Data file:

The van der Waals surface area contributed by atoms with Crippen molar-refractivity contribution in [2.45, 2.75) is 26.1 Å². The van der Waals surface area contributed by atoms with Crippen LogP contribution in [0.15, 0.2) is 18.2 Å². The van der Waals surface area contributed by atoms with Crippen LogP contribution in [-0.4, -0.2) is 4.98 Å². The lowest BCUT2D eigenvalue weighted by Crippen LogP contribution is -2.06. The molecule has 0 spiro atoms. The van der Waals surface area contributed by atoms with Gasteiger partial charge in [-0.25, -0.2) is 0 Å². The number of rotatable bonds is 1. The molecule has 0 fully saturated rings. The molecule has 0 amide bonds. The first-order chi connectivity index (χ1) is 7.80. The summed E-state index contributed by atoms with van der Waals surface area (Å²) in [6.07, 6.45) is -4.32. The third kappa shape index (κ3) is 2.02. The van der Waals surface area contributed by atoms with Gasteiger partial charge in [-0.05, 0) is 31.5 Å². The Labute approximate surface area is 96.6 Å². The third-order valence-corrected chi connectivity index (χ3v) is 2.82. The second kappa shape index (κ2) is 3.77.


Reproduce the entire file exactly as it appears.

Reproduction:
The van der Waals surface area contributed by atoms with Crippen molar-refractivity contribution in [2.45, 2.75) is 26.1 Å². The van der Waals surface area contributed by atoms with Crippen LogP contribution in [0.15, 0.2) is 18.2 Å². The van der Waals surface area contributed by atoms with Crippen LogP contribution in [-0.4, -0.2) is 4.98 Å². The lowest BCUT2D eigenvalue weighted by Crippen LogP contribution is -2.06. The molecule has 0 spiro atoms. The van der Waals surface area contributed by atoms with Gasteiger partial charge in [-0.25, -0.2) is 0 Å². The number of rotatable bonds is 1. The molecule has 0 fully saturated rings. The molecule has 0 amide bonds. The first-order chi connectivity index (χ1) is 7.80. The summed E-state index contributed by atoms with van der Waals surface area (Å²) in [6.07, 6.45) is -4.32. The third kappa shape index (κ3) is 2.02. The van der Waals surface area contributed by atoms with Gasteiger partial charge in [-0.05, 0) is 31.5 Å². The Labute approximate surface area is 96.6 Å². The third-order valence-corrected chi connectivity index (χ3v) is 2.82. The second kappa shape index (κ2) is 3.77.